An Adipose Segmentation and Quantification Scheme for the Abdominal Region in Minipigs

Rasmus Engholm, Aleks Dubinskiy, Rasmus Larsen, Lars G. Hanson, Berit Østergaard Christoffersen

    Research output: Chapter in Book/Report/Conference proceedingArticle in proceedingsResearchpeer-review


    This article describes a method for automatic segmentation of the abdomen into three anatomical regions: subcutaneous, retroperitoneal and visceral. For the last two regions the amount of adipose tissue (fat) is quantified. According to recent medical research, the distinction between retroperitoneal and visceral fat is important for studying metabolic syndrome, which is closely related to diabetes.1 However previous work has neglected to address this point, treating the two types of fat together. We use T1-weighted three-dimensional magnetic resonance data of the abdomen of obese minipigs. The pigs were manually dissected right after the scan, to produce the “ground truth” segmentation. We perform automatic segmentation on a representative slice, which on humans has been shown to correlate with the amount of adipose tissue in the abdomen. The process of automatic fat estimation consists of three steps. First, the subcutaneous fat is removed with a modified active contour approach. The energy formulation of the active contour exploits the homogeneous nature of the subcutaneous fat and the smoothness of the boundary. Subsequently the retroperitoneal fat located around the abdominal cavity is separated from the visceral fat. For this, we formulate a cost function on a contour, based on intensities, edges, distance to center and smoothness, so as to exploit the properties of the retroperitoneal fat. We then globally optimize this function using dynamic programming. Finally, the fat content of the retroperitoneal and visceral regions is quantified based on a fuzzy c-means classification of the intensities within the segmented regions. The segmentation proved satisfactory by visual inspection, and closely correlated with the manual dissection data. The correlation was 0.84 for the retroperitoneal fat, and 0.76 for the visceral fat.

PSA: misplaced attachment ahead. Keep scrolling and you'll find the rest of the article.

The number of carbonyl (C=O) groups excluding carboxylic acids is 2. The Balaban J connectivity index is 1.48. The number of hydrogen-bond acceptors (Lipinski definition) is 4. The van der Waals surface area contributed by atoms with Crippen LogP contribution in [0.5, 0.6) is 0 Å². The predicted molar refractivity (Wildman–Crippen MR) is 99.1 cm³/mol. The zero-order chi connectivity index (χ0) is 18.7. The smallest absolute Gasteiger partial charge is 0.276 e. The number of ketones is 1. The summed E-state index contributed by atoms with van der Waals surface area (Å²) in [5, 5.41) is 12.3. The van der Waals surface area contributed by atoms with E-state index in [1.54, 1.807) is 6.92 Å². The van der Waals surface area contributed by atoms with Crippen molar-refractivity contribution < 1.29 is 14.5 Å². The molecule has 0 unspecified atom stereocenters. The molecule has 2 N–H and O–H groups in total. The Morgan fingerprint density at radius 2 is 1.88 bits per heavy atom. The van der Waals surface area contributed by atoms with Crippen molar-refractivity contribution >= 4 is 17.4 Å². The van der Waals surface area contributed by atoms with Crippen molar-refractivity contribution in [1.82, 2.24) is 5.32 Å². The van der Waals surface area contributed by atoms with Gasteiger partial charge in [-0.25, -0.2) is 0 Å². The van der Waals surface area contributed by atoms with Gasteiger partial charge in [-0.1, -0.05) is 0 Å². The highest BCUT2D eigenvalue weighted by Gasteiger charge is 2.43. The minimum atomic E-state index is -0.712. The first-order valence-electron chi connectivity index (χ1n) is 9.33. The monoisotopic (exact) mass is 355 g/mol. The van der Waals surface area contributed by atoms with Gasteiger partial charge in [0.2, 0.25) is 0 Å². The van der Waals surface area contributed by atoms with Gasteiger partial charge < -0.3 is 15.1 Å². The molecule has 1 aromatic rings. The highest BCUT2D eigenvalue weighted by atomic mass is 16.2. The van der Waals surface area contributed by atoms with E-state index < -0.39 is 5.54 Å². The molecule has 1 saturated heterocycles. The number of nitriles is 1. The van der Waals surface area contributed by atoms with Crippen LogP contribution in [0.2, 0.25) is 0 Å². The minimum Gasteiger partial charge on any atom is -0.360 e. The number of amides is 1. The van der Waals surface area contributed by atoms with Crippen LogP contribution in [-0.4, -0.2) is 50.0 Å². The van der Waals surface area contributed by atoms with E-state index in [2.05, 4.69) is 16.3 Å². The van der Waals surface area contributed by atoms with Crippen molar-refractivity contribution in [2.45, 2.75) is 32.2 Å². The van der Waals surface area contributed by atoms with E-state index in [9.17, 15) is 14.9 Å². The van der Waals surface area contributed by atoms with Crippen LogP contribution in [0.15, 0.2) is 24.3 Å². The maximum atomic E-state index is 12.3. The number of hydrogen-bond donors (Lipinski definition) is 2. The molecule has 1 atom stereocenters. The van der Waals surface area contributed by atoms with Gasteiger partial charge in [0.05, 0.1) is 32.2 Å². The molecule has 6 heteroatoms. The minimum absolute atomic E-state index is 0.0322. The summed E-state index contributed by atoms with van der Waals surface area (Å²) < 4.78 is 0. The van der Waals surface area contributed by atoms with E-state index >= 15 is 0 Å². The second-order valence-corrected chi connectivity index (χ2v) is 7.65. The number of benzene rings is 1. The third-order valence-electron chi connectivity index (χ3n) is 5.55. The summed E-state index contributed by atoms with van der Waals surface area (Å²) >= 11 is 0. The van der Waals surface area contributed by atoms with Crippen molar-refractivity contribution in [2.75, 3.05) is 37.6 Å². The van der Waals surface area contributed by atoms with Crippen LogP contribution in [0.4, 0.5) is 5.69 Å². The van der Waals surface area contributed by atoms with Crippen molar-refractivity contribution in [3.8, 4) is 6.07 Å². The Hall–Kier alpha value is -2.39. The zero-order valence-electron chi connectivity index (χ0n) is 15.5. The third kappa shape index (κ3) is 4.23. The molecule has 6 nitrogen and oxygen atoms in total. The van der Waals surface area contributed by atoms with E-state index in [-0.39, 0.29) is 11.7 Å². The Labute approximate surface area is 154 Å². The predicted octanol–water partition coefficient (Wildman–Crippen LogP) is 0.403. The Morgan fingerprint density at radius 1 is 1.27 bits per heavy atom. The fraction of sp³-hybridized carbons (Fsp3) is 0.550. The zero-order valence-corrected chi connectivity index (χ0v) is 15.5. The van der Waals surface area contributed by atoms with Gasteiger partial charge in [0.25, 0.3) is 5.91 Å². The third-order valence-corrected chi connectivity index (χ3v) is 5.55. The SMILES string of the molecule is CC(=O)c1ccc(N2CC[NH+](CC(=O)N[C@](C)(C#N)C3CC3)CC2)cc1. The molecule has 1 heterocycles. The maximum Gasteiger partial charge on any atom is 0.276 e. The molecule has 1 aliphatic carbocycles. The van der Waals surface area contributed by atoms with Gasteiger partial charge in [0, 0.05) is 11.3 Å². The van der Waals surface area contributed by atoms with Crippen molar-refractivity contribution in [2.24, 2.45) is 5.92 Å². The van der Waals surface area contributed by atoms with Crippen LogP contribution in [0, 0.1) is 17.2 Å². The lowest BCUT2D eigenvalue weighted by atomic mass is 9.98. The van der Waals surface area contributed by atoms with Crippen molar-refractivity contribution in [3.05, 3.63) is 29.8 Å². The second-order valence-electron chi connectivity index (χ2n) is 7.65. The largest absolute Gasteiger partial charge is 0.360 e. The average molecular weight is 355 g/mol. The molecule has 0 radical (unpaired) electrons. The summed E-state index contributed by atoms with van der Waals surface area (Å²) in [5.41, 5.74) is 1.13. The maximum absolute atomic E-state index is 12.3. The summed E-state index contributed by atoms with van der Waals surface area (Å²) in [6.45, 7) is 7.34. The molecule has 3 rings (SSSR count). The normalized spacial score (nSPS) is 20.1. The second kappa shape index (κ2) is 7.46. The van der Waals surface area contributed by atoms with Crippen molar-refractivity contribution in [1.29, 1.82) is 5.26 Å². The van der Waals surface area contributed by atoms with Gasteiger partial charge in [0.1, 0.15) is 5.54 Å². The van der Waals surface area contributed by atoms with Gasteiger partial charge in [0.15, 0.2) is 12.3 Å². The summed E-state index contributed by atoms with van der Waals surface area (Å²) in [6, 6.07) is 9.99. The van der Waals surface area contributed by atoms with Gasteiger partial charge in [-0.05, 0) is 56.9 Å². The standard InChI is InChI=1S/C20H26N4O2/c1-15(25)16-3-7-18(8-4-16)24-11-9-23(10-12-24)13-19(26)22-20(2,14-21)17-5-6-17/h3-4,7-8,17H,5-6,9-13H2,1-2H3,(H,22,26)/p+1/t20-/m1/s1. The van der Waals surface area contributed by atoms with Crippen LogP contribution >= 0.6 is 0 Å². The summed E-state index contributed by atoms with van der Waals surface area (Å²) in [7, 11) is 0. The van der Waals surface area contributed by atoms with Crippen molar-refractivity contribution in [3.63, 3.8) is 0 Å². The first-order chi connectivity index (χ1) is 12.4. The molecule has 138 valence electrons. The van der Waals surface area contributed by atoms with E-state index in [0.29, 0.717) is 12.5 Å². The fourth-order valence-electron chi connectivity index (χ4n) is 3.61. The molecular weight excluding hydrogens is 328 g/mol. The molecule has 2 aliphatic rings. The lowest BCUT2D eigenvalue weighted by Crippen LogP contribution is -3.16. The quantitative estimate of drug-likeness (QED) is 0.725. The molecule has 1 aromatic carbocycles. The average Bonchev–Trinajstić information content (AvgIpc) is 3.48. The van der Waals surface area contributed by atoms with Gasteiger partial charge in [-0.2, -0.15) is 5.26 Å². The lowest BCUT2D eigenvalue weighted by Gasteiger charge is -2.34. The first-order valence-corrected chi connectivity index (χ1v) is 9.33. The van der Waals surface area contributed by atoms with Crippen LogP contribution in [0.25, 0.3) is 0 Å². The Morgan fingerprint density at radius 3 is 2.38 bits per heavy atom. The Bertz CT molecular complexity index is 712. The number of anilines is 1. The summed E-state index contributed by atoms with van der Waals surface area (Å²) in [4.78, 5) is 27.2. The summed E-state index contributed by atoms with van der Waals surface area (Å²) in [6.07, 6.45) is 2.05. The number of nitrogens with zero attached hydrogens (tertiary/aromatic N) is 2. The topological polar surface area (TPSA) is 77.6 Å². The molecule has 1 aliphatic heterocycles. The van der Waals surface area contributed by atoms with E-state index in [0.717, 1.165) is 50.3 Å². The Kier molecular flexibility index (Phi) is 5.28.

Original languageEnglish
    Title of host publicationInternational Symposium on Medical Imaging 2006, San Diego, CA, USA
    PublisherSPIE - International Society for Optical Engineering
    Publication date2006
    Publication statusPublished - 2006
    Event2006 International Symposium on Medical Imaging - San Diego, CA, United States
    Duration: 11 Feb 200616 Feb 2006


    Conference2006 International Symposium on Medical Imaging
    Country/TerritoryUnited States
    CitySan Diego, CA


    • Snake
    • Abdominal
    • Segmentation
    • Deformable model
    • MR

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